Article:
SunPower vice president of public policy Julie Blunden describes them as potential "urban infill." Neighbors of the south side plant say they are thrilled with the investment and symbol of green energy in their back yard. "You hear so much about NIMBYism, here we actually got YIMBYism. We were very welcomed by the community," Blunden said. "We came in and provided clean energy and some jobs, using local labor and local steel."
As clean energy has become more desirable and cost-competitive, solar panels have sprouted on the rooftops of houses, government buildings, and big box stores in major cities. This type of solar power is called "distributed generation," with panels providing electricity for a given building or complex and often sending energy back to the grid if the panels generate more than the building uses.
Solar plants, by contrast, generate electricity that goes directly to the grid and is sold by a local utility. In northern Illinois, the electricity from Exelon plants is distributed by ComEd. Illinois previously got just 3.3 megawatts of electricity from solar, meaning the Exelon project increased state solar capacity four-fold.
Solar generation is driven in part by state renewable energy portfolio standards. Illinois's standard mandates that 25 percent of the state's electricity must be generated from renewable sources such as wind and solar by 2025. Six percent of that must come from solar by 2015. That would mean about 750 megawatts of solar power, or more than 70 plants like the south side one in the next five years. The Illinois Power Agency, a government body, is responsible for buying power from different generation companies to make sure that the state complies with the RPS.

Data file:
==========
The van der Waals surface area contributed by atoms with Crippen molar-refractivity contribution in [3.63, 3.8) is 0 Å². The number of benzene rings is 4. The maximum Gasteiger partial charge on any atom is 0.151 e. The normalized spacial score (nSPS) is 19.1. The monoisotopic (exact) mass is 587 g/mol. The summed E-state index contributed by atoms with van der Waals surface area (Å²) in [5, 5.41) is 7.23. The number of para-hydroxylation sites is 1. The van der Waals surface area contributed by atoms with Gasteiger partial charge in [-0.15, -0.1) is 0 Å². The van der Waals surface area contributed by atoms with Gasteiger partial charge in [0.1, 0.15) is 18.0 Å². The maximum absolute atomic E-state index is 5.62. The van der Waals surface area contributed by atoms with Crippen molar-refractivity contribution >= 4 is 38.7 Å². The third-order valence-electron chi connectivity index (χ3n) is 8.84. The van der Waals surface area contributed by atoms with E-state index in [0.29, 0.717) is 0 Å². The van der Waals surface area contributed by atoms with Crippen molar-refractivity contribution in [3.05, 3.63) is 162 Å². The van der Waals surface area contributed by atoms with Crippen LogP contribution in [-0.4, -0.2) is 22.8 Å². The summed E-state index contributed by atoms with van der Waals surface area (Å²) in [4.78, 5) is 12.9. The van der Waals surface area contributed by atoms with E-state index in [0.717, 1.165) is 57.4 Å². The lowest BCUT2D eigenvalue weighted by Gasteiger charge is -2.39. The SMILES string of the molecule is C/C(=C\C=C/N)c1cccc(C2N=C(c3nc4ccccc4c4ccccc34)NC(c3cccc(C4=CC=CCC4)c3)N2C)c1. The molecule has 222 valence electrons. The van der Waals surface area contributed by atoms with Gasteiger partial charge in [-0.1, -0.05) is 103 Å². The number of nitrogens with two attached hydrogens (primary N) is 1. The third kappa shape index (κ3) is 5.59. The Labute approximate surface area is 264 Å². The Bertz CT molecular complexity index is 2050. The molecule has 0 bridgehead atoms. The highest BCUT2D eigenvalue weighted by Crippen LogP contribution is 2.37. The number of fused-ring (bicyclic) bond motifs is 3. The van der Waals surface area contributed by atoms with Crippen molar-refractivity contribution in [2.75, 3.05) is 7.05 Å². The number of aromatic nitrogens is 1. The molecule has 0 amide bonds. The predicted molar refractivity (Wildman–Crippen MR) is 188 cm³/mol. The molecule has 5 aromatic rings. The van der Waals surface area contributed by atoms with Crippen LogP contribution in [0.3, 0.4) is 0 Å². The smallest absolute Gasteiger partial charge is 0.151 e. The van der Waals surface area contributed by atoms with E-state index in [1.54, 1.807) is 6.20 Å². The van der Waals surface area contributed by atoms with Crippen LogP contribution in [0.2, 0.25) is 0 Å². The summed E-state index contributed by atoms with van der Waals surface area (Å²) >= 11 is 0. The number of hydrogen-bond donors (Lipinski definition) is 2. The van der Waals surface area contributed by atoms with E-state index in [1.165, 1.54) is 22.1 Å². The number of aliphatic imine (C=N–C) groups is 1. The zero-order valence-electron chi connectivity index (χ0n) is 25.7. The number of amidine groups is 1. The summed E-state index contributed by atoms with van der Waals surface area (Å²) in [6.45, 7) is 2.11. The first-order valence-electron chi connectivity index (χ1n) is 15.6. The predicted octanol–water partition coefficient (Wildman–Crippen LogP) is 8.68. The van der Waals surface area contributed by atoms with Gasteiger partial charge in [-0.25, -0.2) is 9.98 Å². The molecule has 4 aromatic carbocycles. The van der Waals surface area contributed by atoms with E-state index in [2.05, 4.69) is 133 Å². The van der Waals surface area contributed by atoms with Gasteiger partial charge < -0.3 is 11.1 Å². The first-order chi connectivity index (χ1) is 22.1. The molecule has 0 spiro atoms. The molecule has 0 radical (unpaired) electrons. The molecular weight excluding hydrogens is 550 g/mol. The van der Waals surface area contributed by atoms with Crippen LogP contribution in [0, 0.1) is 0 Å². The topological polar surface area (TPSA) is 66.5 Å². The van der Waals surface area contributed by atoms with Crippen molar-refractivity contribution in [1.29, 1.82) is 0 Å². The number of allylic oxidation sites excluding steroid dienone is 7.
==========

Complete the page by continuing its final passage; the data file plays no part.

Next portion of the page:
But larger-scale projects like the one on Chicago's south side will only become commonplace if they end up being cost-effective, experts say. Exelon was counting on three types of government incentives to make the Chicago solar plant viable. A federal loan guarantee fell through, but company officials say they are still committed to the plant as an experimental "demonstration project." Whether they would build more in the future remains to be seen.
"The economics are such that we need the federal incentives," said Exelon senior vice president Tom O‘Neill. "Without these incentives, the cost structure exceeds the revenue."
Henry Henderson, director of the Natural Resources Defense Council's Midwest program, said it's only logical that the government back clean energy. Coal-fired power plants might seem cheaper, but actually, fossil fuels such as coal come with all kinds of hidden costs in the form of air pollution, human health problems, and global warming, he said.
Henderson appreciates the symbolism of cutting- edge energy generation on the city's now-ragged far south side, which once produced luxury rail cars for the nation.
"Pullman was very innovative in its time," he said. "This is a way of doing something innovative now within a place that drove the transformation of our transportation system in the 19th century. How do we take that legacy and turn it into a point of productivity again? It's recycling at the most important scale."